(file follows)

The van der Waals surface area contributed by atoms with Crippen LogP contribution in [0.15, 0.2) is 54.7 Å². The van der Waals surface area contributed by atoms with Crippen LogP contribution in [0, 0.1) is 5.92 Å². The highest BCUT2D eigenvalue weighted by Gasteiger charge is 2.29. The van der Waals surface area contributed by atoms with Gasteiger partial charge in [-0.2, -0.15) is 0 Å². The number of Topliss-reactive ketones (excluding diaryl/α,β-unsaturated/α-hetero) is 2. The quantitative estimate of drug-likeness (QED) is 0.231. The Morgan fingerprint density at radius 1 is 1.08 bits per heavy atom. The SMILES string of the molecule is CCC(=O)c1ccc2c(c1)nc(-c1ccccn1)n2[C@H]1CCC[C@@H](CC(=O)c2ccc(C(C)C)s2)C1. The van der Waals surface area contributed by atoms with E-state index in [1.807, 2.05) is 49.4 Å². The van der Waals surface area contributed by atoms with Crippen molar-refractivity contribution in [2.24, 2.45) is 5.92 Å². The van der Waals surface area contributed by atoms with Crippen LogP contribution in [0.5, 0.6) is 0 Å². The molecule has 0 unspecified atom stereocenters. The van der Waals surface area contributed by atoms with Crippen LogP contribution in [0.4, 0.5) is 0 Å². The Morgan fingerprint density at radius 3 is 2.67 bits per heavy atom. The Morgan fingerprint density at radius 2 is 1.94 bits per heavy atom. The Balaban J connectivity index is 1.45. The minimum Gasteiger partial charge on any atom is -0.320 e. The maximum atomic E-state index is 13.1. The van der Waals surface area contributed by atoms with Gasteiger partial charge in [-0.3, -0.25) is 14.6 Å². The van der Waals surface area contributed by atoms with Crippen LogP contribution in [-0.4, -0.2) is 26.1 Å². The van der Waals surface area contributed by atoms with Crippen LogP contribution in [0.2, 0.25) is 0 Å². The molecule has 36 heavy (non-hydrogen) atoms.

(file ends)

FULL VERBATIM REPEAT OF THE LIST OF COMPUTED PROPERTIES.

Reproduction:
The van der Waals surface area contributed by atoms with Crippen LogP contribution in [0.15, 0.2) is 54.7 Å². The van der Waals surface area contributed by atoms with Crippen LogP contribution in [0, 0.1) is 5.92 Å². The highest BCUT2D eigenvalue weighted by Gasteiger charge is 2.29. The van der Waals surface area contributed by atoms with Gasteiger partial charge in [-0.2, -0.15) is 0 Å². The number of Topliss-reactive ketones (excluding diaryl/α,β-unsaturated/α-hetero) is 2. The quantitative estimate of drug-likeness (QED) is 0.231. The Morgan fingerprint density at radius 1 is 1.08 bits per heavy atom. The SMILES string of the molecule is CCC(=O)c1ccc2c(c1)nc(-c1ccccn1)n2[C@H]1CCC[C@@H](CC(=O)c2ccc(C(C)C)s2)C1. The van der Waals surface area contributed by atoms with E-state index in [1.807, 2.05) is 49.4 Å². The van der Waals surface area contributed by atoms with Crippen molar-refractivity contribution in [2.24, 2.45) is 5.92 Å². The van der Waals surface area contributed by atoms with Crippen LogP contribution in [0.5, 0.6) is 0 Å². The molecule has 0 unspecified atom stereocenters. The van der Waals surface area contributed by atoms with Crippen LogP contribution in [0.4, 0.5) is 0 Å². The Morgan fingerprint density at radius 3 is 2.67 bits per heavy atom. The Morgan fingerprint density at radius 2 is 1.94 bits per heavy atom. The Balaban J connectivity index is 1.45. The minimum Gasteiger partial charge on any atom is -0.320 e. The maximum atomic E-state index is 13.1. The van der Waals surface area contributed by atoms with Gasteiger partial charge in [-0.3, -0.25) is 14.6 Å². The van der Waals surface area contributed by atoms with Crippen LogP contribution in [-0.4, -0.2) is 26.1 Å². The van der Waals surface area contributed by atoms with Crippen LogP contribution in [0.2, 0.25) is 0 Å². The molecule has 36 heavy (non-hydrogen) atoms.